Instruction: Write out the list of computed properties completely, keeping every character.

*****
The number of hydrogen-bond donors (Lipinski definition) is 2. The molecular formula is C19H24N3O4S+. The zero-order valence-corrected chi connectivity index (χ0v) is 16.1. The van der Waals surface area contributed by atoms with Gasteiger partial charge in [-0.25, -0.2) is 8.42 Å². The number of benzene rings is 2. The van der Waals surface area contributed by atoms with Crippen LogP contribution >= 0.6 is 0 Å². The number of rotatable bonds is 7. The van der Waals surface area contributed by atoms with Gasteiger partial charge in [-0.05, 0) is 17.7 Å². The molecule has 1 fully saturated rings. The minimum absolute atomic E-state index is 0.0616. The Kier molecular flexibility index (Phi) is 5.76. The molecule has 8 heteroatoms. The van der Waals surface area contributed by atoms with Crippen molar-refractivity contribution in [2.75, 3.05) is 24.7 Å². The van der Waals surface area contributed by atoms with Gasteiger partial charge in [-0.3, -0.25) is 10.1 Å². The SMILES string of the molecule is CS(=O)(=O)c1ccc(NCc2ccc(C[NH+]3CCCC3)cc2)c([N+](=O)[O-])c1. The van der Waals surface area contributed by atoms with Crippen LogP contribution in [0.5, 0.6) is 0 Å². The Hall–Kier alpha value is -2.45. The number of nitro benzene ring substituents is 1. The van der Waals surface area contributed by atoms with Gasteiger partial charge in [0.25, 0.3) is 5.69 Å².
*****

The number of hydrogen-bond donors (Lipinski definition) is 2. The molecular formula is C19H24N3O4S+. The zero-order valence-corrected chi connectivity index (χ0v) is 16.1. The van der Waals surface area contributed by atoms with Gasteiger partial charge in [-0.25, -0.2) is 8.42 Å². The number of benzene rings is 2. The van der Waals surface area contributed by atoms with Crippen LogP contribution >= 0.6 is 0 Å². The number of rotatable bonds is 7. The van der Waals surface area contributed by atoms with Gasteiger partial charge in [-0.05, 0) is 17.7 Å². The molecule has 1 fully saturated rings. The minimum absolute atomic E-state index is 0.0616. The Kier molecular flexibility index (Phi) is 5.76. The molecule has 8 heteroatoms. The van der Waals surface area contributed by atoms with Crippen molar-refractivity contribution in [2.75, 3.05) is 24.7 Å². The van der Waals surface area contributed by atoms with Gasteiger partial charge in [-0.3, -0.25) is 10.1 Å². The SMILES string of the molecule is CS(=O)(=O)c1ccc(NCc2ccc(C[NH+]3CCCC3)cc2)c([N+](=O)[O-])c1. The van der Waals surface area contributed by atoms with Crippen LogP contribution in [0.5, 0.6) is 0 Å². The Hall–Kier alpha value is -2.45. The number of nitro benzene ring substituents is 1. The van der Waals surface area contributed by atoms with Gasteiger partial charge in [0.25, 0.3) is 5.69 Å².